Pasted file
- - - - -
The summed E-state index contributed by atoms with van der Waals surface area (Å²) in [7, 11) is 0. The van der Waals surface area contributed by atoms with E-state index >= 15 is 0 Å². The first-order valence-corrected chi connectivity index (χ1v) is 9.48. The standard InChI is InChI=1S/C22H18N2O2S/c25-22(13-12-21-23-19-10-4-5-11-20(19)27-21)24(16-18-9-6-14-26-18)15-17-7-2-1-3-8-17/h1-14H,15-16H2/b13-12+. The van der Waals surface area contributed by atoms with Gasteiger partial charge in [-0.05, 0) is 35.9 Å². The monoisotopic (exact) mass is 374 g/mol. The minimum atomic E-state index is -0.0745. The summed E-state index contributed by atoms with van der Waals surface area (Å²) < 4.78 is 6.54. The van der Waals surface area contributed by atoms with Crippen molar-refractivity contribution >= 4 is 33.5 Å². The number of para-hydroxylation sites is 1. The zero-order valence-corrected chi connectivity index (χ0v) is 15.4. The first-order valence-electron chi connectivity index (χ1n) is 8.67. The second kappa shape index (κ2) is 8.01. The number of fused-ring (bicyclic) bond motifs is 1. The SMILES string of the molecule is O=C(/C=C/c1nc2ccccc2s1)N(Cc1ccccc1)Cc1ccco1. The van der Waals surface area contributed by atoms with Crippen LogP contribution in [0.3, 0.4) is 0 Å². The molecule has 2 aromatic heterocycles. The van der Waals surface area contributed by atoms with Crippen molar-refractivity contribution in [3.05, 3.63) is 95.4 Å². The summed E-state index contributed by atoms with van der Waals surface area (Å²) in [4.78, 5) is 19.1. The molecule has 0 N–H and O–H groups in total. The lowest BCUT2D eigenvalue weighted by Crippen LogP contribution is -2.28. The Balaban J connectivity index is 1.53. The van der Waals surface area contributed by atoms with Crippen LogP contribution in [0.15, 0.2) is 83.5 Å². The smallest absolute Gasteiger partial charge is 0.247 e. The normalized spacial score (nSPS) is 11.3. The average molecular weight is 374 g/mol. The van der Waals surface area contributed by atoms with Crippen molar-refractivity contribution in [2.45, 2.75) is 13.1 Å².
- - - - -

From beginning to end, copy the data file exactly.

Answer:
The summed E-state index contributed by atoms with van der Waals surface area (Å²) in [7, 11) is 0. The van der Waals surface area contributed by atoms with E-state index >= 15 is 0 Å². The first-order valence-corrected chi connectivity index (χ1v) is 9.48. The standard InChI is InChI=1S/C22H18N2O2S/c25-22(13-12-21-23-19-10-4-5-11-20(19)27-21)24(16-18-9-6-14-26-18)15-17-7-2-1-3-8-17/h1-14H,15-16H2/b13-12+. The van der Waals surface area contributed by atoms with Gasteiger partial charge in [-0.05, 0) is 35.9 Å². The monoisotopic (exact) mass is 374 g/mol. The minimum atomic E-state index is -0.0745. The summed E-state index contributed by atoms with van der Waals surface area (Å²) < 4.78 is 6.54. The van der Waals surface area contributed by atoms with Crippen molar-refractivity contribution >= 4 is 33.5 Å². The number of para-hydroxylation sites is 1. The zero-order valence-corrected chi connectivity index (χ0v) is 15.4. The first-order valence-electron chi connectivity index (χ1n) is 8.67. The second kappa shape index (κ2) is 8.01. The number of fused-ring (bicyclic) bond motifs is 1. The SMILES string of the molecule is O=C(/C=C/c1nc2ccccc2s1)N(Cc1ccccc1)Cc1ccco1. The van der Waals surface area contributed by atoms with Crippen LogP contribution in [0.3, 0.4) is 0 Å². The molecule has 2 aromatic heterocycles. The van der Waals surface area contributed by atoms with Crippen molar-refractivity contribution in [3.05, 3.63) is 95.4 Å². The summed E-state index contributed by atoms with van der Waals surface area (Å²) in [4.78, 5) is 19.1. The molecule has 0 N–H and O–H groups in total. The lowest BCUT2D eigenvalue weighted by Crippen LogP contribution is -2.28. The Balaban J connectivity index is 1.53. The van der Waals surface area contributed by atoms with Crippen LogP contribution in [0.15, 0.2) is 83.5 Å². The smallest absolute Gasteiger partial charge is 0.247 e. The normalized spacial score (nSPS) is 11.3. The average molecular weight is 374 g/mol. The van der Waals surface area contributed by atoms with Crippen molar-refractivity contribution in [2.45, 2.75) is 13.1 Å².